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i want to go home (but i am home)

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Eddie Kasprak and Myra Moore decided to get married on a Friday. 

It’s him that asks, though it’s really more of a formality, something to tell her friends and family later, and he doesn’t make a fuss of it. He takes her to the mid-range restaurant on the island where they had had their first dinner date and presents her, after dinner but before dessert, with the ring.

It’s a nice ring, probably too expensive, and one that Eddie had chosen more out how it would look to his coworkers than how much Myra would have liked it. That probably should have stuck out a little more to him as a warning sign, but two years into their relationship he had become a master at ignoring those.

He and Myra had fallen into their relationship quickly enough after Eddie’s mother had passed, and the coincidence was not lost on him. They had been working together for a while at that point, she admired his soft personality and promise of upward mobility within the company, and he admired her nurturing nature and the simple fact that she already admired him. It was easy to fit the puzzle of piece of Myra into where the puzzle piece of Sonia once was. Now she worried about him and he was kept safe by that. He did things to make her happy, like always coming home on time and presenting her with gifts she didn’t even have to ask for. In turn she kept his seven-day pill dispenser stocked and made him warm meals to come home to.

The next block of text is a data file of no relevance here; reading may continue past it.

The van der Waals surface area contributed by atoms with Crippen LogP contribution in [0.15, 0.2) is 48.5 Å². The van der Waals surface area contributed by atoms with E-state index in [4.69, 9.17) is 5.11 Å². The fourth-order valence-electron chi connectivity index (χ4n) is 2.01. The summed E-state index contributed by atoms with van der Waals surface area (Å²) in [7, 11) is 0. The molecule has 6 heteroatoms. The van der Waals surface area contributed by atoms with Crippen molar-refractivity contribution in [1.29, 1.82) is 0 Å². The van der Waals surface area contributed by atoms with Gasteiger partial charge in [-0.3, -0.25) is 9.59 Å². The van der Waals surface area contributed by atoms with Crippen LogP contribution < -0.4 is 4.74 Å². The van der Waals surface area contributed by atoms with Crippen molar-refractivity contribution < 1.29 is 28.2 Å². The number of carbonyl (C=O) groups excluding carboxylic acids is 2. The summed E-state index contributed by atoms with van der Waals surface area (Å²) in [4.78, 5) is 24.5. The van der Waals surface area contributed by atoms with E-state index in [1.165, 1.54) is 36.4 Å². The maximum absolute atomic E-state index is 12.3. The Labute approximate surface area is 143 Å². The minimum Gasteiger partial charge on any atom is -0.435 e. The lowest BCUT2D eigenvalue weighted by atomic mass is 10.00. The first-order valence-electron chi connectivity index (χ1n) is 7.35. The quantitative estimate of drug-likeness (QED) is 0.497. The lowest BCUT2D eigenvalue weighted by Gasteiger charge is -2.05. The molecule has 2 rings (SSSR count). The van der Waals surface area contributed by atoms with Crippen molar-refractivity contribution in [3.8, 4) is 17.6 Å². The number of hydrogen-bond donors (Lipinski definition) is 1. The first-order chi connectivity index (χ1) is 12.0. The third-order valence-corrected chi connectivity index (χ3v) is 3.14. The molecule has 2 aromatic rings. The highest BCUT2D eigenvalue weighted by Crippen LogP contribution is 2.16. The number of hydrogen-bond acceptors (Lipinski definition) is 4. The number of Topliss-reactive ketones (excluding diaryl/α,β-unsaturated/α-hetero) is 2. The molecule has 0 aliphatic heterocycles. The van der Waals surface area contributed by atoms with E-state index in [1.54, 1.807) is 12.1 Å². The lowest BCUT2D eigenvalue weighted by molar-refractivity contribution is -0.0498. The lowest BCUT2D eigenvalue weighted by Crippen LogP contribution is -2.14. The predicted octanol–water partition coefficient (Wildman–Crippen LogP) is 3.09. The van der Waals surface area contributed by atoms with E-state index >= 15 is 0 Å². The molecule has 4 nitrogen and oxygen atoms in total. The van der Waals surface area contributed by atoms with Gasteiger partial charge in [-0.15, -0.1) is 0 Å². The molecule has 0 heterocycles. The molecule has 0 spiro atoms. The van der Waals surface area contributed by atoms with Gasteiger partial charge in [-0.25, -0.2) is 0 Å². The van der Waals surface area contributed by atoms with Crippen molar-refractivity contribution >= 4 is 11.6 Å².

They both quietly danced around the issues that were always simmering below the surface, knowing that as long as nothing disturbed them to boiling it would be fine.

So they allowed none of that to happen, instead they moved the relationship along as if on a conveyor belt, dating, moving in, and now, getting engaged. 

The engagement was nice enough, and neither party had much reason to wait so planning began almost immediately, the two decided on a date, reserved the venue, and Eddie looked into all the paperwork necessary. 

A Marriage license in New York City, is good for 60 consecutive days following the 24-hour waiting period after which it is applied for.